However, keep in mind that other plants are going crazy right now, and among them is poison oak. Although we recently cut it back, it is still growing and we will likely need to cut it back again soon. Also, since the grass is growing like mad and often over-hanging the trail, keep an eye out for ticks. They like to climb up onto the tips of grasses where wildlife (and we count) are walking by so they can hitch a ride.
For tips on what to do if you are bitten, see this earlier post where I describe my own experience.
But by and large, it’s all good out there on the trail, and experiencing our wildflower bloom is well worth any slight risks.
Yesterday, likely due to my work in cutting back poison oak on the trails, I found a tick on me. Freaked out by the possibility of contracting Lyme disease, I quickly found a pair of tweezers and pulled the tick out, trying carefully to grab it from the head rather than squeezing the body. It was difficult, as it was quite tiny. The bite spot is still red and sore. But the important piece of information is this: save the tick, so it can be tested for Lyme Disease.
But as this Press Democrat article points out (helpfully published the day I found the tick), the actual incidence of Lyme disease in Sonoma County is not high, despite the fact that we have had the most reported cases in California in recent years.
To prevent tick bites, the Sonoma County Department of Health Services recommends:
- Walk in the center of trails.
- Use repellents that contain 20 to 30 percent DEET on exposed skin and clothing for protection that lasts up to several hours. Treat clothing and gear (boots, socks, pants, tents, etc.) with products containing 0.5 percent permethrin.
- Bathe or shower as soon as possible after coming indoors, preferably within two hours.
- Conduct a full-body tick check; parents should check children under arms, in and around ears, inside belly button, behind knees, between legs, around waist, especially in hair.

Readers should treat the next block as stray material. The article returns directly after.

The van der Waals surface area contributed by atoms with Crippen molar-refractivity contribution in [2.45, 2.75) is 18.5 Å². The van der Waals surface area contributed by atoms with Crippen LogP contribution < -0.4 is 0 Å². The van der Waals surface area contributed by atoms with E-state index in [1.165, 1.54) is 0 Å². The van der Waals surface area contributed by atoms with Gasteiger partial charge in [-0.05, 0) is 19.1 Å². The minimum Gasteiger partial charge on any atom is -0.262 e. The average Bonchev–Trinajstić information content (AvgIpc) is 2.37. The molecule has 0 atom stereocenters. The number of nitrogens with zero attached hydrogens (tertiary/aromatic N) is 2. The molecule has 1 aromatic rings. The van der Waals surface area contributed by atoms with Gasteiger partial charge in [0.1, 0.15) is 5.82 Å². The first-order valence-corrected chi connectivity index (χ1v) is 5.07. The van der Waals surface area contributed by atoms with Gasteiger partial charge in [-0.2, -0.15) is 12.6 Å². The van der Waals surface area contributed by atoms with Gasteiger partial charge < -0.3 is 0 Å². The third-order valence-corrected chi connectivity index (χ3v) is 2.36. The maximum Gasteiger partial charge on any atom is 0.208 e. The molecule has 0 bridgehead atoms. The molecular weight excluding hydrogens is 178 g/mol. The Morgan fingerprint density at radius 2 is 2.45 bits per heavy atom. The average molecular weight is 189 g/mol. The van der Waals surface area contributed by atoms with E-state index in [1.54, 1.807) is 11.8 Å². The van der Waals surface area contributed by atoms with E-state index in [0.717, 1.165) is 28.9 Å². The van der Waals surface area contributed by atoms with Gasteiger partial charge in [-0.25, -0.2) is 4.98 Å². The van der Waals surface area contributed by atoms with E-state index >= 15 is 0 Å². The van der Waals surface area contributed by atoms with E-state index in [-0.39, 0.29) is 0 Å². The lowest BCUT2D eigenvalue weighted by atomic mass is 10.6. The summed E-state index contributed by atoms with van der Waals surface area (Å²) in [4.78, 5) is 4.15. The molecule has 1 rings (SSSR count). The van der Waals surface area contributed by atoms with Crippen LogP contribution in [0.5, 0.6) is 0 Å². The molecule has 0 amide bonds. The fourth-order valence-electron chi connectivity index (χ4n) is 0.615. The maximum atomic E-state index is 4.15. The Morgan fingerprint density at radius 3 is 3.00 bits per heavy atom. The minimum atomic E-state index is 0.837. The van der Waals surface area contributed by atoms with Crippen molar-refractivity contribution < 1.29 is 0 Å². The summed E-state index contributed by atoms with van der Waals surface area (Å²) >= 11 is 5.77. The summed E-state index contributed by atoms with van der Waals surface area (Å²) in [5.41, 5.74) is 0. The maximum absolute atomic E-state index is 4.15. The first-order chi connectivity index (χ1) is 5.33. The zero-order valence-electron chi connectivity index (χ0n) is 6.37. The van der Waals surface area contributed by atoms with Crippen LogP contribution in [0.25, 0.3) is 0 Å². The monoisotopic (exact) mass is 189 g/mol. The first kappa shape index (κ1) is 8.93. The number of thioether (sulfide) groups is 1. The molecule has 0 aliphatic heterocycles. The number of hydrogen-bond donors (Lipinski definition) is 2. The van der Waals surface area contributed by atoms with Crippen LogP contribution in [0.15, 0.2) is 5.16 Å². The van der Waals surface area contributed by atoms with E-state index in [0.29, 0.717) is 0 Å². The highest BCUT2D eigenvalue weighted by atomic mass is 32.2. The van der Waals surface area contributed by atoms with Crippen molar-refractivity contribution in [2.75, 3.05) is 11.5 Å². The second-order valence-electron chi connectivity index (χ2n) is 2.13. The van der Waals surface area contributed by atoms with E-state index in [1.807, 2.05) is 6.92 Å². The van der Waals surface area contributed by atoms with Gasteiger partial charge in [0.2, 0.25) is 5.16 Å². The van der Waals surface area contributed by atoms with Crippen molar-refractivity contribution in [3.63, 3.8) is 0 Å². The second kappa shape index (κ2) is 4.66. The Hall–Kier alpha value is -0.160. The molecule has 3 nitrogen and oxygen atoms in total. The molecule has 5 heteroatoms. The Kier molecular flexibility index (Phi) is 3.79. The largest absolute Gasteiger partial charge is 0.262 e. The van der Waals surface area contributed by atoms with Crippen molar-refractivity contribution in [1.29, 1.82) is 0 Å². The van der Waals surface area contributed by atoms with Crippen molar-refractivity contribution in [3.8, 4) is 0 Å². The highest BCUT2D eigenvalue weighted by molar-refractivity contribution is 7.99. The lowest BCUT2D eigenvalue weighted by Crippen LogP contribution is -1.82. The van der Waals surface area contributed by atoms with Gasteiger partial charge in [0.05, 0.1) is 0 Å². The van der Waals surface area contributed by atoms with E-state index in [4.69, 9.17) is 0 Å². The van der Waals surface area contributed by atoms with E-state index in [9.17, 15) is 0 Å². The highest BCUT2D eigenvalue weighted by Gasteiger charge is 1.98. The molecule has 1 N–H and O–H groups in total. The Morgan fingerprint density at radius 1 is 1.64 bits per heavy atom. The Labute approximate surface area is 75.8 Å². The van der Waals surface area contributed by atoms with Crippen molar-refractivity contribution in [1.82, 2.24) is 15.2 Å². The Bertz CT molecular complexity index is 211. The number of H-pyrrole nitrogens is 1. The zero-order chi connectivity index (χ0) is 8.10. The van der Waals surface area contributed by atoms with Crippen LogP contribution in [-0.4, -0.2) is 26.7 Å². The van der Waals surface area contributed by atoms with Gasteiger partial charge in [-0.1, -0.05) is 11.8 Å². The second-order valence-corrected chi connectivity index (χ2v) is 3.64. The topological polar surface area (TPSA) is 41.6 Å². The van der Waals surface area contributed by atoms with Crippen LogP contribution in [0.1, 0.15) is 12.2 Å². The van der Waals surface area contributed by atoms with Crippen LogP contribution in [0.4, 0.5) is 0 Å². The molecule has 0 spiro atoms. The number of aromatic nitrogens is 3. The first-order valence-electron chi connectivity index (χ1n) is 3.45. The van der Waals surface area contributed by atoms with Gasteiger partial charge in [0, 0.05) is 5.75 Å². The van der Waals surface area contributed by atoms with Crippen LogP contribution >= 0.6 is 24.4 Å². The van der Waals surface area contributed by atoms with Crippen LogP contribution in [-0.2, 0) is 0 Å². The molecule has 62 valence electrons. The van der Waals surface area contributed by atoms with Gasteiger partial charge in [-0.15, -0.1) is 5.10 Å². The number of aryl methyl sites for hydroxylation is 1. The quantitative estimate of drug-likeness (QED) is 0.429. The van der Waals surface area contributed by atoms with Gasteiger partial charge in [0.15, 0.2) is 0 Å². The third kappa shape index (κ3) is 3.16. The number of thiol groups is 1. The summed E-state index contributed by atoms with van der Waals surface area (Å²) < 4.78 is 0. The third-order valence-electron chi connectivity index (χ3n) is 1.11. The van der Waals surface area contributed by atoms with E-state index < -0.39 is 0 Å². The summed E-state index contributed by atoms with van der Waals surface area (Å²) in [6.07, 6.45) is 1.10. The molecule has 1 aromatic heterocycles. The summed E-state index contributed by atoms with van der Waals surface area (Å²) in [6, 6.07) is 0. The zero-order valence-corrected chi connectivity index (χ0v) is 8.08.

- Examine gear and pets, which can bring home ticks that will then attach to a person.
- Tumble clothes in a dryer on high heat for up to an hour to kill remaining ticks.
Remember that ticks that carry Lyme disease can be very small — about the size of a poppy seed. The biggest danger comes when the tick bite goes undetected and the disease is allowed to fester without antibiotics to fight it. Long-term effects are possible in these cases.
Therefore, it’s wise to know what the symptoms of Lyme disease are so if you have any of these you can contact your doctor immediately (from the Mayo Clinic):
“These signs and symptoms may occur within a month after you’ve been infected:
- Rash. From 3 to 30 days after an infected tick bite, an expanding red area might appear that sometimes clears in the center, forming a bull’s-eye pattern. The rash (erythema migrans) expands slowly over days and can spread to 12 inches (30 centimeters) across. It is typically not itchy or painful.Erythema migrans is one of the hallmarks of Lyme disease. Some people develop this rash at more than one place on their bodies.
- Flu-like symptoms. Fever, chills, fatigue, body aches and a headache may accompany the rash.”
If these symptoms are not spotted or recognized, later signs may appear in the following weeks and months. See the Mayo Clinic web site for more information.
So stay safe out there, and be vigilant!
Photo by wahoowins, Creative Commons License CC BY-ND 2.0